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Spokane Indians

Podraza’s two-run homer in eighth lifts Indians

Mon., July 6, 2009

The hit and run can be an extremely effective weapon in the latter stages of a close baseball game like the one the Spokane Indians and Vancouver Canadians were locked up in Sunday night.

It becomes ultra effective, however, when the “run” part of the equation happens to be a two-run home run like the one Cody Podraza launched off Vancouver reliever Pedro Vidal in the bottom of the eighth inning to break a scoreless tie and catapult the Indians to a 4-0 Northwest League victory in front of an Avista Stadium crowd of 3,195.

Vinnie DiFazio also hit a two-run homer in the eighth to cap Spokane’s late scoring outburst, but it was Podraza’s blast – which came after Joe Bonadonna had opened the inning with a single and was on move to second – that decided the issue.

“It was definitely a hit and run,” Indians manager Tim Hulett explained, breaking into a big grin, “and Cody’s going to get fined, because he was supposed to get that ball on the ground.”

Podraza did his best to plead his case, but refused to offer an apology for his wind-blown game-winner, which sailed over the fence in left-center field.

“I really meant to hit in on the ground, I swear,” said the speedy 5-foot-9 centerfielder, who was batting from the right side of the plate. “It was a low and away fastball and I was just trying to reach out there and put it in play – but when I looked up, I thought, ‘That wasn’t supposed to happen.’

“Really, I think anyone who saw me swing knew I wasn’t trying to hit it out of the park.”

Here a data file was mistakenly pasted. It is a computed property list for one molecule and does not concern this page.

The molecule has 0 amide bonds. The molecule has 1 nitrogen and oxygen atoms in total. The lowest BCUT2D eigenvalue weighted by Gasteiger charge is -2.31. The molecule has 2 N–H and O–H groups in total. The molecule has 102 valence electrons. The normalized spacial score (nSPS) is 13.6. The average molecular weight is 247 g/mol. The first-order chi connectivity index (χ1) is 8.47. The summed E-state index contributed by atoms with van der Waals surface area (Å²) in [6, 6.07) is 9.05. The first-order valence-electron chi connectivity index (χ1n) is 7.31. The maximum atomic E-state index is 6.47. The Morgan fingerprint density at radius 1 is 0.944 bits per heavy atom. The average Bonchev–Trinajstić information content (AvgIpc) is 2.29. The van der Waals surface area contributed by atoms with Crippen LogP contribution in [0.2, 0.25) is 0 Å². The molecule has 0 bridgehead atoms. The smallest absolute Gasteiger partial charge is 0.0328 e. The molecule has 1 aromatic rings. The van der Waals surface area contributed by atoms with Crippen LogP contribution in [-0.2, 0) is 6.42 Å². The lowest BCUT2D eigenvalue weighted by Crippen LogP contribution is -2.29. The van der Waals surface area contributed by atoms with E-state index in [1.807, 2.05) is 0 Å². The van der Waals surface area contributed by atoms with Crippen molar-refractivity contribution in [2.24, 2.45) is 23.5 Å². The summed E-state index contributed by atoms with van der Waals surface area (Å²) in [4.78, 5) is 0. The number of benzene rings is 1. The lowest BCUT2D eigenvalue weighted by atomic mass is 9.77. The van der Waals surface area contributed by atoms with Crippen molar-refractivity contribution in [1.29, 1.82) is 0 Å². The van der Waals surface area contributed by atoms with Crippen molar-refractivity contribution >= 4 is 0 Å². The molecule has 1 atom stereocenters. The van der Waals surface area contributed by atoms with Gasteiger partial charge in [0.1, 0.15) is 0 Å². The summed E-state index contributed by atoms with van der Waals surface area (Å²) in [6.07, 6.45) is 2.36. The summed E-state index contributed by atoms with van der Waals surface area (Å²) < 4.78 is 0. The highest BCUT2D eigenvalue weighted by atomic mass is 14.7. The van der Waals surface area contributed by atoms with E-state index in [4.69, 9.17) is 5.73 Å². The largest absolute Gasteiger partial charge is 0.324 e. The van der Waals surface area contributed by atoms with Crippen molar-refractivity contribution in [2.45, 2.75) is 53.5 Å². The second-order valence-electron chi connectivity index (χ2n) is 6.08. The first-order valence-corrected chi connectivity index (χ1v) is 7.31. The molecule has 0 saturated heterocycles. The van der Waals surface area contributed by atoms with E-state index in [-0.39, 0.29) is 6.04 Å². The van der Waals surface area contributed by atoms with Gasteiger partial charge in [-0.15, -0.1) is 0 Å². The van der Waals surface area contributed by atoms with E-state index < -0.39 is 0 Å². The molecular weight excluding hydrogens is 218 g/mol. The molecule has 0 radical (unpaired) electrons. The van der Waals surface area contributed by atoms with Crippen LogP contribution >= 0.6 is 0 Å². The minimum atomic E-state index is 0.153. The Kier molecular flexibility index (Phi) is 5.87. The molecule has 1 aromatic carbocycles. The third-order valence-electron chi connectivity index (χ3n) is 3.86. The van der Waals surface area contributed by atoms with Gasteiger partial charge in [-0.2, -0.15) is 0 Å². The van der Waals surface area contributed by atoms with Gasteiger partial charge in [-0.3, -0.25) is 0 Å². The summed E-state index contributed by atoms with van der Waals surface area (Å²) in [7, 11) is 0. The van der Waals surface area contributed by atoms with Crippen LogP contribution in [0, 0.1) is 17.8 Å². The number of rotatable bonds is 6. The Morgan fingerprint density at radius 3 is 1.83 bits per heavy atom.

The eighth-inning power surge snapped a two-game skid for the Indians (6-10), who will entertain the Canadians (7-9) again tonight at 6:30 at Avista Stadium.

And it also rewarded some excellent pitching, which included another splendid effort by starter Robbie Ross, who ended up with a no-decision, despite pitching five masterful shutout innings.

Kyle O’Campo replaced Ross to open the sixth inning and tacked on two more scoreless innings before giving way to Justin King (1-1), who shut down the Canadians in the ninth to pick up the win.

“We had great pitching tonight, and it’s good for our offense to get something there at the end,” Hulett said. “It was a tough night. Pitchers pitched well on both sides. We didn’t swing the bats well (Saturday) night (in a 5-3 loss), so it was good to get this one.”

Ross, who came into the game with a NWL-leading 24 strikeouts, added 10 to that total by fanning two batters in each of the five innings he worked.

The 5-foot-11 lefthander walked just one, and one of the four hits he allowed was an infield single on a high bouncer to shortstop.

“He pitched great again tonight,” Hulett said of Ross. “It’s funny, though, because his command wasn’t as good as it’s been. He missed a lot of balls outside high – maybe because he was trying to overthrow a little bit.

“But overall, he made some great pitches.”



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